Exploring Triangles with GSP

By Rebecca L. Adcock



The subject of this exploration is triangles but in construction we will use parallel lines. So before we begin, let’s review properties of parallel lines.

We can use Geometer’s Sketchpad (GSP) to create parallel lines with no effort on our part; we just choose it off a menu.

I constructed the line segment (blue) and the tiny blank point you see on the red line. Then I selected “Construct” and “Parallel line” and GSP created the red line. (More about that in a minute.)

How did I know that I needed a line and a point to create a line parallel to mine? Because one of the basic rules of geometry is called Euclid’s 5th Postulate and it says:


Given a line and a point not on the line, there is a unique line that passes through the point and is parallel to the given line.


The GSP program took my line segment and point and drew a parallel line, not magically, but by constructing two perpendicular lines.


Two pairs of parallel lines that intersect create a parallelogram.

A parallelogram ….

  1. is a quadrilateral (fancy name for a 4-sided figure) where both pairs of opposite sides are parallel.
  2. has opposite sides that are congruent.
  3. has opposite angles that are congruent.

has diagonals that bisect each other


Now we can use the properties of parallel figures to construct a second triangle from a given triangle’s medians.


We start with a triangle. The line segments crossing the triangle’s interior are its median. Each median connects a vertex to the opposite side’s midpoint. I selected one median (in red) as the first side of our new triangle. I also created 2 parallel lines. The red dotted line through point B is parallel to median n that passes through vertex C. The red dotted line through C is parallel to line segment j that is one side of the original triangle.





The lines I constructed in the previous steps were the important ones that will define the second side of our triangle. But just to show you that we are using the properties of the parallelogram, here’s what our triangle looks like drawn with all four sides of the parallelogram.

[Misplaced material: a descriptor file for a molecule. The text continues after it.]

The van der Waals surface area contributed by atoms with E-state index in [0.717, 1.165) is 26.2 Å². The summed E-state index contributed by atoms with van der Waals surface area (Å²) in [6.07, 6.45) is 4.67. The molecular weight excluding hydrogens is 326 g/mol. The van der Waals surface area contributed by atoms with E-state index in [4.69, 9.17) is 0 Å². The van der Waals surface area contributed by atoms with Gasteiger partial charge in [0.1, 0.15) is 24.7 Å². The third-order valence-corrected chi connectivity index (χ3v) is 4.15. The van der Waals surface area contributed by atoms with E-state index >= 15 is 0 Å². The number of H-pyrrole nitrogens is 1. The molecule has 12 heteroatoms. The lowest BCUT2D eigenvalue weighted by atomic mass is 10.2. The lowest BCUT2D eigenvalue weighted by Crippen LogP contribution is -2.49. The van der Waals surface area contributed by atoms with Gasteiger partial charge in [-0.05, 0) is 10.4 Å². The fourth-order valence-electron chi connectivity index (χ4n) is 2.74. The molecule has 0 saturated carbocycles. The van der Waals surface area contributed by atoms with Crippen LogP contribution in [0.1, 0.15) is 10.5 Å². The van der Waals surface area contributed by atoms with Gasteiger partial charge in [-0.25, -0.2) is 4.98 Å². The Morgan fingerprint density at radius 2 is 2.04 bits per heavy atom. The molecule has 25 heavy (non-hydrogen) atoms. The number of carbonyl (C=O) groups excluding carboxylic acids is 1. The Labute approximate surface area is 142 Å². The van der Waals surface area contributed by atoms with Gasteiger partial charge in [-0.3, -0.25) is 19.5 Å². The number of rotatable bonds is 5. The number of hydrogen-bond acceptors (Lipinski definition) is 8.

Now we can construct the second side of our triangle. See below. The blue segment is the median we are using to construct the second side of the triangle. The second side of our new triangle is the red segment connecting point B and point P.



We’ll use the third median to construct the third side of our triangle.



Here’s what our drawing looks like with the parallelogram. The blue segment is equivalent (congruent) to the line segment that will join point B to point D because (everybody say it together)….

Opposite sides of a paralleogram are congruent!



Here is our finished product.






Now let’s test our triangles for congruency, similarity, proportionality and anything else we can think of. Click on the GSP box and move the triangle around. Notice that there is only one measurement that seems significant. Which one is it?


The ratio of the areas remains set at .75. So the triangle created from the medians is the smaller triangle and its area is ¾ that of the original triangle. Now we have to explain why. On further investigation, I found that one side of our created triangle is ¾ the side of the original triangle. For ease of demonstration I manipulated our triangles until I had a median that could also serve as the altitude. The base MD of our created triangle is the side we created from the Height of our original triangle . Since these two segments are opposite sides of a parallelogram, they are congruent. The height of our created triangle (segment BF) is ¾ the base (segment BC) of our original triangle.



We calculate the area of a triangle as ½ BH where B is Base and H is Height (altitude).

Area of Triangle ABC = ½ ( Base BC) ( Height EA)

Area of Triangle MBD = ½ ( Base MD) ( Height BF)

Since Height EA=Base MD and Height BF = 3/4 (Base BC), then (Area of Triangle MBD) = ¾ (Area of Triangle ABC).


If you desire, plug the numbers from the picture above into the formula and crunch the numbers.